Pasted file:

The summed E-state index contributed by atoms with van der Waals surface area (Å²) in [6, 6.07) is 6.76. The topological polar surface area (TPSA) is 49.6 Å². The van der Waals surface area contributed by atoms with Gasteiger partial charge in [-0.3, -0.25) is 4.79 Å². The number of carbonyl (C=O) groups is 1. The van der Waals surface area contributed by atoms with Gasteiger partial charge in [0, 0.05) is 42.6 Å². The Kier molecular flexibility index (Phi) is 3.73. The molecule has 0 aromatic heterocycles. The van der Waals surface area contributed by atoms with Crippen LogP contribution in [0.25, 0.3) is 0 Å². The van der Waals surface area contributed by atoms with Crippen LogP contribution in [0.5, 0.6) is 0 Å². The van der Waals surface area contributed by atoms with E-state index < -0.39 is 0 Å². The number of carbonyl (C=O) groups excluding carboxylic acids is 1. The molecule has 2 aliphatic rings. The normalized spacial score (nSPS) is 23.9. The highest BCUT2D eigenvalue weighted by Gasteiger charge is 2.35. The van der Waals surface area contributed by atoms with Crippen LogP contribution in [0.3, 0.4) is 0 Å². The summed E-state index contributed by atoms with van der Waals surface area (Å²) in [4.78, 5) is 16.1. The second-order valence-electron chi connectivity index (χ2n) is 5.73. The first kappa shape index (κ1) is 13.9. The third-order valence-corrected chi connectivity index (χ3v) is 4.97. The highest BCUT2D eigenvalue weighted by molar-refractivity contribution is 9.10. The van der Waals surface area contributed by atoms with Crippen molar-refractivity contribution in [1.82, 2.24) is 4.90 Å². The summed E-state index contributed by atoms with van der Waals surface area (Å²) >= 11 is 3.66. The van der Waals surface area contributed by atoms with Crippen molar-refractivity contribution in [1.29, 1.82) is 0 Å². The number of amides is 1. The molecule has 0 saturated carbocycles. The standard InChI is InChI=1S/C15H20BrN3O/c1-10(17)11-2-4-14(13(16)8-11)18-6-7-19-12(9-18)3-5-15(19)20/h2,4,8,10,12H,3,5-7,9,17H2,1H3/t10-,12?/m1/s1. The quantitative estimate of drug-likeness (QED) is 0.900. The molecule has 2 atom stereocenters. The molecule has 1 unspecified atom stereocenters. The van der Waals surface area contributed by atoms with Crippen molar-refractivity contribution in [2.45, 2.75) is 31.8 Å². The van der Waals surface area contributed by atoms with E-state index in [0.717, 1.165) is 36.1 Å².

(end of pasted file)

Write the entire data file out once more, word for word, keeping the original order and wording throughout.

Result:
The summed E-state index contributed by atoms with van der Waals surface area (Å²) in [6, 6.07) is 6.76. The topological polar surface area (TPSA) is 49.6 Å². The van der Waals surface area contributed by atoms with Gasteiger partial charge in [-0.3, -0.25) is 4.79 Å². The number of carbonyl (C=O) groups is 1. The van der Waals surface area contributed by atoms with Gasteiger partial charge in [0, 0.05) is 42.6 Å². The Kier molecular flexibility index (Phi) is 3.73. The molecule has 0 aromatic heterocycles. The van der Waals surface area contributed by atoms with Crippen LogP contribution in [0.25, 0.3) is 0 Å². The van der Waals surface area contributed by atoms with Crippen LogP contribution in [0.5, 0.6) is 0 Å². The van der Waals surface area contributed by atoms with E-state index < -0.39 is 0 Å². The number of carbonyl (C=O) groups excluding carboxylic acids is 1. The molecule has 2 aliphatic rings. The normalized spacial score (nSPS) is 23.9. The highest BCUT2D eigenvalue weighted by Gasteiger charge is 2.35. The van der Waals surface area contributed by atoms with Crippen LogP contribution in [0.3, 0.4) is 0 Å². The summed E-state index contributed by atoms with van der Waals surface area (Å²) in [4.78, 5) is 16.1. The second-order valence-electron chi connectivity index (χ2n) is 5.73. The first kappa shape index (κ1) is 13.9. The third-order valence-corrected chi connectivity index (χ3v) is 4.97. The highest BCUT2D eigenvalue weighted by molar-refractivity contribution is 9.10. The van der Waals surface area contributed by atoms with Crippen molar-refractivity contribution in [1.82, 2.24) is 4.90 Å². The summed E-state index contributed by atoms with van der Waals surface area (Å²) >= 11 is 3.66. The van der Waals surface area contributed by atoms with Crippen molar-refractivity contribution in [1.29, 1.82) is 0 Å². The number of amides is 1. The molecule has 0 saturated carbocycles. The standard InChI is InChI=1S/C15H20BrN3O/c1-10(17)11-2-4-14(13(16)8-11)18-6-7-19-12(9-18)3-5-15(19)20/h2,4,8,10,12H,3,5-7,9,17H2,1H3/t10-,12?/m1/s1. The quantitative estimate of drug-likeness (QED) is 0.900. The molecule has 2 atom stereocenters. The molecule has 1 unspecified atom stereocenters. The van der Waals surface area contributed by atoms with Crippen molar-refractivity contribution in [2.45, 2.75) is 31.8 Å². The van der Waals surface area contributed by atoms with E-state index in [0.717, 1.165) is 36.1 Å².